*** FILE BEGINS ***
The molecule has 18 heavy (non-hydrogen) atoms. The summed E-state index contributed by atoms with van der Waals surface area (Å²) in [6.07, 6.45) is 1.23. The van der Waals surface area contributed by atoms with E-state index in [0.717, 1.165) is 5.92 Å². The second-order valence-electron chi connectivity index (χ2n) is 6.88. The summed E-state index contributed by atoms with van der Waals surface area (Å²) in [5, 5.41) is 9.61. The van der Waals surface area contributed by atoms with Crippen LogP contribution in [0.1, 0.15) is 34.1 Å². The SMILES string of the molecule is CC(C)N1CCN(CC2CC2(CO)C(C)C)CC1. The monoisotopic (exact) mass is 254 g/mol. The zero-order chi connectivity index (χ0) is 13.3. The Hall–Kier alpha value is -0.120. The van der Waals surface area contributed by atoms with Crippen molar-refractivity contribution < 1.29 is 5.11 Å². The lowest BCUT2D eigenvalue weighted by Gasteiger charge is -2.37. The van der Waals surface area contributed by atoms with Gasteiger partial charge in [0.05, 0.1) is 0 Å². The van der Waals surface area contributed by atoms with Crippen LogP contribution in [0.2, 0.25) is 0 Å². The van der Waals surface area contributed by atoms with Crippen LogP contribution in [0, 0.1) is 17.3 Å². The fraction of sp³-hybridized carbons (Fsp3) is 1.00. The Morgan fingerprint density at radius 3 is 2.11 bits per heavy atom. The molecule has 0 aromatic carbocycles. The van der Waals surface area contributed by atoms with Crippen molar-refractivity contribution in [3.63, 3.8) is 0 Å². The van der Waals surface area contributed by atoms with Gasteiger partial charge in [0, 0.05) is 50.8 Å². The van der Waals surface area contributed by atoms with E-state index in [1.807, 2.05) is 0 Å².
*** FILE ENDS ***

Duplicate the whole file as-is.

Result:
The molecule has 18 heavy (non-hydrogen) atoms. The summed E-state index contributed by atoms with van der Waals surface area (Å²) in [6.07, 6.45) is 1.23. The van der Waals surface area contributed by atoms with E-state index in [0.717, 1.165) is 5.92 Å². The second-order valence-electron chi connectivity index (χ2n) is 6.88. The summed E-state index contributed by atoms with van der Waals surface area (Å²) in [5, 5.41) is 9.61. The van der Waals surface area contributed by atoms with Crippen LogP contribution in [0.1, 0.15) is 34.1 Å². The SMILES string of the molecule is CC(C)N1CCN(CC2CC2(CO)C(C)C)CC1. The monoisotopic (exact) mass is 254 g/mol. The zero-order chi connectivity index (χ0) is 13.3. The Hall–Kier alpha value is -0.120. The van der Waals surface area contributed by atoms with Crippen molar-refractivity contribution < 1.29 is 5.11 Å². The lowest BCUT2D eigenvalue weighted by Gasteiger charge is -2.37. The van der Waals surface area contributed by atoms with Gasteiger partial charge in [0.05, 0.1) is 0 Å². The van der Waals surface area contributed by atoms with Crippen LogP contribution in [0.2, 0.25) is 0 Å². The van der Waals surface area contributed by atoms with Crippen LogP contribution in [0, 0.1) is 17.3 Å². The fraction of sp³-hybridized carbons (Fsp3) is 1.00. The Morgan fingerprint density at radius 3 is 2.11 bits per heavy atom. The molecule has 0 aromatic carbocycles. The van der Waals surface area contributed by atoms with Crippen molar-refractivity contribution in [3.63, 3.8) is 0 Å². The van der Waals surface area contributed by atoms with Gasteiger partial charge in [0, 0.05) is 50.8 Å². The van der Waals surface area contributed by atoms with E-state index in [1.807, 2.05) is 0 Å².